The name 400grams comes from the weight of a healthy baby’s brain.
We made this film with hands on help by Professor Jeffrey Measelle who started this idea of supporting existing organisations in their effort to alleviate malnutrition and at the same time adding a better foundation for learning. Malnutriton is still effecting over 50% of children in some areas in Laos resulting in stunting and slow brain development. It has a negative impact on the next generation and the future of a country.
From Professor Jeffrey Measelle:
At a time when scientific advances could be used to strengthen early childhood policies and practices, knowledge is frequently dismissed or ignored and children are paying the price.
Healthy early development depends on nurturing and dependable relationships.
Culture influences all aspects of early development through child-rearing beliefs and practices.
Early childhood programs must balance the focus on cognition and literacy skills with comparable attention to the emotional and social development of all children, including those with special needs.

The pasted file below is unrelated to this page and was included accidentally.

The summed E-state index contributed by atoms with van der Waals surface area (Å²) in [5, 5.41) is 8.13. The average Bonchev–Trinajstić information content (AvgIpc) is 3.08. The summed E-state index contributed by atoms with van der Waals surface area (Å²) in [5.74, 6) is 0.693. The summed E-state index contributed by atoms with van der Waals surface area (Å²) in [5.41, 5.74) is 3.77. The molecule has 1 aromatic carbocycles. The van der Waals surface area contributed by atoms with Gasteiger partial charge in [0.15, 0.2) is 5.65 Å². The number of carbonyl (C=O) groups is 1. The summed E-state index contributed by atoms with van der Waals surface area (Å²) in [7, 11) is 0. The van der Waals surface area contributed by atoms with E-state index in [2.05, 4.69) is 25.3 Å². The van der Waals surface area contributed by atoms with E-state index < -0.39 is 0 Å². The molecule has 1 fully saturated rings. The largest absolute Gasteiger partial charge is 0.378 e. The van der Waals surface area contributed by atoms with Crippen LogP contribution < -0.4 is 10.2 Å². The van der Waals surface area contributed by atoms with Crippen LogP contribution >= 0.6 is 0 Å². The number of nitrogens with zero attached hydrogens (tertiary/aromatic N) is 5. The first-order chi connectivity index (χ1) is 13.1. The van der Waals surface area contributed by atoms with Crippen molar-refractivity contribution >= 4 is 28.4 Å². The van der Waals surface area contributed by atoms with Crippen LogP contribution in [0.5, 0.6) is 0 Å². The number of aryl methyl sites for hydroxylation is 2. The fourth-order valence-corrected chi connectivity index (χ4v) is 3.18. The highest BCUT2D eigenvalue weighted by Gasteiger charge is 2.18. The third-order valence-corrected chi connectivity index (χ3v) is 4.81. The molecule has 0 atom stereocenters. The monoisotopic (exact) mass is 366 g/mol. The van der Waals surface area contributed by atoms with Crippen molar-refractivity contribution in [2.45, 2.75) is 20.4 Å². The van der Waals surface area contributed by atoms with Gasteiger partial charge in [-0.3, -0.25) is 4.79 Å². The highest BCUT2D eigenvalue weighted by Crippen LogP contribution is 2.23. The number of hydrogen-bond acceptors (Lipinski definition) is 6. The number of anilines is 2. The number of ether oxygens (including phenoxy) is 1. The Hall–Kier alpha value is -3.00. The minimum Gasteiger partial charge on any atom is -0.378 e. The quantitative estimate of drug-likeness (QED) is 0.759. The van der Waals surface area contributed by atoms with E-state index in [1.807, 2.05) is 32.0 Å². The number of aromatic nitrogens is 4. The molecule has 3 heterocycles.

Major investments in professional development are essential to address unmet needs.
Public expenditures for early care and education must be invested in high quality programs that promote sustained relationships with qualified personnel.
Major investments must be made to enhance the skills and compensation of providers of early care and education.
Need to reconcile traditional early childhood program strategies with the increasing cultural diversity and the economic and social realities of current family life.
Moving beyond blaming parents, communities, business, or government.
Rethinking the balance between individual and shared responsibility for children.
A Question for the Future: How can society use knowledge about early childhood development to maximize the nation’s human capital and ensure the ongoing vitality of our democratic institutions?
A Question for the Present: How can a nation use knowledge to nurture, protect, and ensure the health and well-being of all young children as an important objective in its own right, regardless of whether measurable returns can be documented in the future?